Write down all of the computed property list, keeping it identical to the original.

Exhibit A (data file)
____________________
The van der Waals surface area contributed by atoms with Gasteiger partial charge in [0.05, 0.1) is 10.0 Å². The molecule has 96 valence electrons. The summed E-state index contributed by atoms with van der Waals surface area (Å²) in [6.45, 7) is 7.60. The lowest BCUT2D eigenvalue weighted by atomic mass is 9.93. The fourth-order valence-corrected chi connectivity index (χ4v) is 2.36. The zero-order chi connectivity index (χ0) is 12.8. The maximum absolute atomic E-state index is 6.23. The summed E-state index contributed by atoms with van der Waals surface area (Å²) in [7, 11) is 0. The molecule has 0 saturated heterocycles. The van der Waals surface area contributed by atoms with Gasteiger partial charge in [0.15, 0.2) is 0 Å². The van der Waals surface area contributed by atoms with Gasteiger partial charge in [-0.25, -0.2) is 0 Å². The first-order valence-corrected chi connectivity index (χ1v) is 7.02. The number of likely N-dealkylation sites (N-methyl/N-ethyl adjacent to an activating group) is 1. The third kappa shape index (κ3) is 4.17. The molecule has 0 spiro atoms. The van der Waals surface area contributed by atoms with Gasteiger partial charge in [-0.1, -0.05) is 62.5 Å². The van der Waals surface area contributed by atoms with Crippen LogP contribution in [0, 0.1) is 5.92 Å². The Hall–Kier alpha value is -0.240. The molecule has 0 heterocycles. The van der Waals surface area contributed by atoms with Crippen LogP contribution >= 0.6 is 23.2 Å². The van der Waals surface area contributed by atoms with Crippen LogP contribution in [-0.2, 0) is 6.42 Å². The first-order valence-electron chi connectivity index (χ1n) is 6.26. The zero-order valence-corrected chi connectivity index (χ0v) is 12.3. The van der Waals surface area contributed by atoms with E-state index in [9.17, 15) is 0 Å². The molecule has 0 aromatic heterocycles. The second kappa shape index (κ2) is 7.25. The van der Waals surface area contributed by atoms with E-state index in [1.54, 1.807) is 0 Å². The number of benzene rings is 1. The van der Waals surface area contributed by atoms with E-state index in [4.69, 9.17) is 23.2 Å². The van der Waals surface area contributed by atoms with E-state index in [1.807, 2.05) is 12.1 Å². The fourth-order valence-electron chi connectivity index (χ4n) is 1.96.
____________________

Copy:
The van der Waals surface area contributed by atoms with Gasteiger partial charge in [0.05, 0.1) is 10.0 Å². The molecule has 96 valence electrons. The summed E-state index contributed by atoms with van der Waals surface area (Å²) in [6.45, 7) is 7.60. The lowest BCUT2D eigenvalue weighted by atomic mass is 9.93. The fourth-order valence-corrected chi connectivity index (χ4v) is 2.36. The zero-order chi connectivity index (χ0) is 12.8. The maximum absolute atomic E-state index is 6.23. The summed E-state index contributed by atoms with van der Waals surface area (Å²) in [7, 11) is 0. The molecule has 0 saturated heterocycles. The van der Waals surface area contributed by atoms with Gasteiger partial charge in [0.15, 0.2) is 0 Å². The van der Waals surface area contributed by atoms with Gasteiger partial charge in [-0.25, -0.2) is 0 Å². The first-order valence-corrected chi connectivity index (χ1v) is 7.02. The number of likely N-dealkylation sites (N-methyl/N-ethyl adjacent to an activating group) is 1. The third kappa shape index (κ3) is 4.17. The molecule has 0 spiro atoms. The van der Waals surface area contributed by atoms with Gasteiger partial charge in [-0.1, -0.05) is 62.5 Å². The van der Waals surface area contributed by atoms with Crippen LogP contribution in [0, 0.1) is 5.92 Å². The Hall–Kier alpha value is -0.240. The molecule has 0 heterocycles. The van der Waals surface area contributed by atoms with Crippen LogP contribution >= 0.6 is 23.2 Å². The van der Waals surface area contributed by atoms with Crippen LogP contribution in [-0.2, 0) is 6.42 Å². The first-order valence-electron chi connectivity index (χ1n) is 6.26. The zero-order valence-corrected chi connectivity index (χ0v) is 12.3. The van der Waals surface area contributed by atoms with E-state index in [9.17, 15) is 0 Å². The molecule has 0 aromatic heterocycles. The second kappa shape index (κ2) is 7.25. The van der Waals surface area contributed by atoms with E-state index in [1.54, 1.807) is 0 Å². The number of benzene rings is 1. The van der Waals surface area contributed by atoms with E-state index in [4.69, 9.17) is 23.2 Å². The van der Waals surface area contributed by atoms with E-state index in [1.807, 2.05) is 12.1 Å². The fourth-order valence-electron chi connectivity index (χ4n) is 1.96.